Robert Plant – In The Spoonful (Private Masters PM-062/063)
In The Spoonful (Private Masters PM-062/063)
Nakano Sunplaza, Tokyo, Japan – February 24th, 1987
Disc 1 (57:33): In The Mood, Pledge Pin, Messin’ With The Mekon, Moonlight In Samosa, Fat Lip, Thru’ With The Two Step, Burning Down One Side, Wreckless Love
Disc 2 (40:11): Worse Than Detroit, band introduction, Like I’ve Never Been Gone, Mystery Title, Spoonful, Stranger Here…Than Over There, outroduction
Robert Plant’s February 24th show at the Nakano Sunplaza in Tokyo was the penultimate for both the tour of Japan and for the entire year. In The Spoonful utilizes a very good audience recording that has slight distance from the stage and is top heavy with an emphasis on the higher frequencies. Private Masters pushed the remaster to the upper limits of tolerability but stop just short of producing the annoying metallic whine found on many releases from this era, but some it is a bit difficult to listen to during very high and loud parts like in “Messin’ With The Mekon.”
The set begins with the surreal atmosphere of “In The Mood” with Plant wanting to create a melancholy mood. Robbie Blunt messes up the guitar parts in the beginning which renders the song rather sloppy. “Pledge Pin” is an improvement as is “Messing’ With The Mekon.” All three numbers are segued together into one continuous block of music.
“Good evening Tokyo. You feel okay? No? It’s very nice to be back in Tokyo after all this time. It’s been a long time since I played in Tokyo…twenty-four hours. Okay…” Plant jokes with the audience. He then dedicates “Moonlight In Samosa” to Benji, Bill “and all the fun loving guys on the team.”
“Fat Lip,” which was played the previous evening in Nagoya, makes another appearance in this show. This is one of the numbers that was only occasionally played on this latter tours in 1984. “Thru’ With The Two Step,” extended to more that twelve minutes, was a regular number and has a majestic feel in this recording.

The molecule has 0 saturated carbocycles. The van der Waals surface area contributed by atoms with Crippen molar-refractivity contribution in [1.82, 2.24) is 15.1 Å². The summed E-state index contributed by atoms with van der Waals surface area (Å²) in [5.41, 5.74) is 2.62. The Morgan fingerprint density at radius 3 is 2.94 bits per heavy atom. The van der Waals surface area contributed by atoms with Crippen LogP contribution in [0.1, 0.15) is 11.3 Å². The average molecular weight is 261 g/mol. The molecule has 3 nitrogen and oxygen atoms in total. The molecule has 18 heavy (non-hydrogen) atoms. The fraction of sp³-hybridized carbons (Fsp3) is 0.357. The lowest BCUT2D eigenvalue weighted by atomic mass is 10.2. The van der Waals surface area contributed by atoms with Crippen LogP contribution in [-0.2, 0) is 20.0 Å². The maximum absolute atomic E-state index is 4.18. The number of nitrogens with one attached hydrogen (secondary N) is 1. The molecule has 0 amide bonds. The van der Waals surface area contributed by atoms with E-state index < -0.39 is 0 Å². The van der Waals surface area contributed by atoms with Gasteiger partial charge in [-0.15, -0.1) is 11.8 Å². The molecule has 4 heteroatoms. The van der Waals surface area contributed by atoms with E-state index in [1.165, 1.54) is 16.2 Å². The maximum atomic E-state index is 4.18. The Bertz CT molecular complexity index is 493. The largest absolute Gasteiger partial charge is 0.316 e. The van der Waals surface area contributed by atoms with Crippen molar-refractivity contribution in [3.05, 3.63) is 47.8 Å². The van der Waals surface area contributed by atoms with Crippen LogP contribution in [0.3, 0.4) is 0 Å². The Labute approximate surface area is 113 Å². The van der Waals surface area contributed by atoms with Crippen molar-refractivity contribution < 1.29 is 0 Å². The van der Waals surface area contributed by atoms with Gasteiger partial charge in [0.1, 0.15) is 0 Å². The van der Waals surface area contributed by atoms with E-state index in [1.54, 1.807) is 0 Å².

“Worse Than Detroit” has the “Going Down Slow” interlude in the middle. After introducing the band, where he points out that Jeff Woodroffe is the true star of the band, they close with “Lice I’ve Never Been Gone.” When the come out for the encores “Big Log,” which was played at almost all the shows, is dropped as it was the previous night in Nagoya in favor of “Mystery Title.”
A cover of Cream’s “Spoonful” follows and the evening closes with “Stranger Here…Than Over There” with the middle section sounding more like Queen’s “Get Down Make Love.” Overall it is a good show and also shorter compared to the others played in Japan. Even with the encores the show just about reaches the hour and a half mark.
In The Spoonful is a very good title to have for the Robert Plant collection. The artwork utilizes several photographs from the tour with Plant wearing that stripped shirt and black leather pants. Private Masters include a replica of the ticket for the show which fits nicely in the jewel case, something they’ve done for previous release including Queen and Genesis.If you liked this review, buy me a cup of joe. (Suggested: $3 a shot or $7.5 for a double)Robert Plant - In The Spoonful (Private Masters PM-062/063),